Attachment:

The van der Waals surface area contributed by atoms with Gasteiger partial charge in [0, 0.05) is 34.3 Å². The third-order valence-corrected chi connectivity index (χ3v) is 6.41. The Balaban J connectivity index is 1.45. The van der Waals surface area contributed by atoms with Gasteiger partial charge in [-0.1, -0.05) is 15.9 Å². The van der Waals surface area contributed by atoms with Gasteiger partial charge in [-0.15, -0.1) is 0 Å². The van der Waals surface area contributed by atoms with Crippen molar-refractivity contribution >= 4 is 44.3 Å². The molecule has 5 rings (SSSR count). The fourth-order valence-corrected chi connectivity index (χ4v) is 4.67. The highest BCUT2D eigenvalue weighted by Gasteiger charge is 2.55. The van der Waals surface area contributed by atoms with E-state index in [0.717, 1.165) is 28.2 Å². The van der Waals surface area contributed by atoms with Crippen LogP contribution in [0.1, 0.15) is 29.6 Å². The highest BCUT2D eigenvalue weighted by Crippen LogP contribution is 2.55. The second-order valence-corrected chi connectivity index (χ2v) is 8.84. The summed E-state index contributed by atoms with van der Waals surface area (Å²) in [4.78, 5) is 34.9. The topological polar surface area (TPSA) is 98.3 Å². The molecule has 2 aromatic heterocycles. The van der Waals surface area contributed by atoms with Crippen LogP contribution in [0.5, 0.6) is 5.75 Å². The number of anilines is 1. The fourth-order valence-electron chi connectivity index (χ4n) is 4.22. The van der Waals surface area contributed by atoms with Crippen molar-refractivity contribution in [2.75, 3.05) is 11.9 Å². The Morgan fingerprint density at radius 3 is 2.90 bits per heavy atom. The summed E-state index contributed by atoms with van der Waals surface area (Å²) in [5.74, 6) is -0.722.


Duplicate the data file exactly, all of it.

The van der Waals surface area contributed by atoms with Gasteiger partial charge in [0, 0.05) is 34.3 Å². The third-order valence-corrected chi connectivity index (χ3v) is 6.41. The Balaban J connectivity index is 1.45. The van der Waals surface area contributed by atoms with Gasteiger partial charge in [-0.1, -0.05) is 15.9 Å². The van der Waals surface area contributed by atoms with Gasteiger partial charge in [-0.15, -0.1) is 0 Å². The van der Waals surface area contributed by atoms with Crippen molar-refractivity contribution >= 4 is 44.3 Å². The molecule has 5 rings (SSSR count). The fourth-order valence-corrected chi connectivity index (χ4v) is 4.67. The highest BCUT2D eigenvalue weighted by Gasteiger charge is 2.55. The van der Waals surface area contributed by atoms with E-state index in [0.717, 1.165) is 28.2 Å². The van der Waals surface area contributed by atoms with Crippen LogP contribution in [0.1, 0.15) is 29.6 Å². The highest BCUT2D eigenvalue weighted by Crippen LogP contribution is 2.55. The second-order valence-corrected chi connectivity index (χ2v) is 8.84. The summed E-state index contributed by atoms with van der Waals surface area (Å²) in [4.78, 5) is 34.9. The topological polar surface area (TPSA) is 98.3 Å². The molecule has 2 aromatic heterocycles. The van der Waals surface area contributed by atoms with Crippen LogP contribution in [0.5, 0.6) is 5.75 Å². The number of anilines is 1. The fourth-order valence-electron chi connectivity index (χ4n) is 4.22. The van der Waals surface area contributed by atoms with Crippen molar-refractivity contribution in [2.75, 3.05) is 11.9 Å². The Morgan fingerprint density at radius 3 is 2.90 bits per heavy atom. The summed E-state index contributed by atoms with van der Waals surface area (Å²) in [5.74, 6) is -0.722.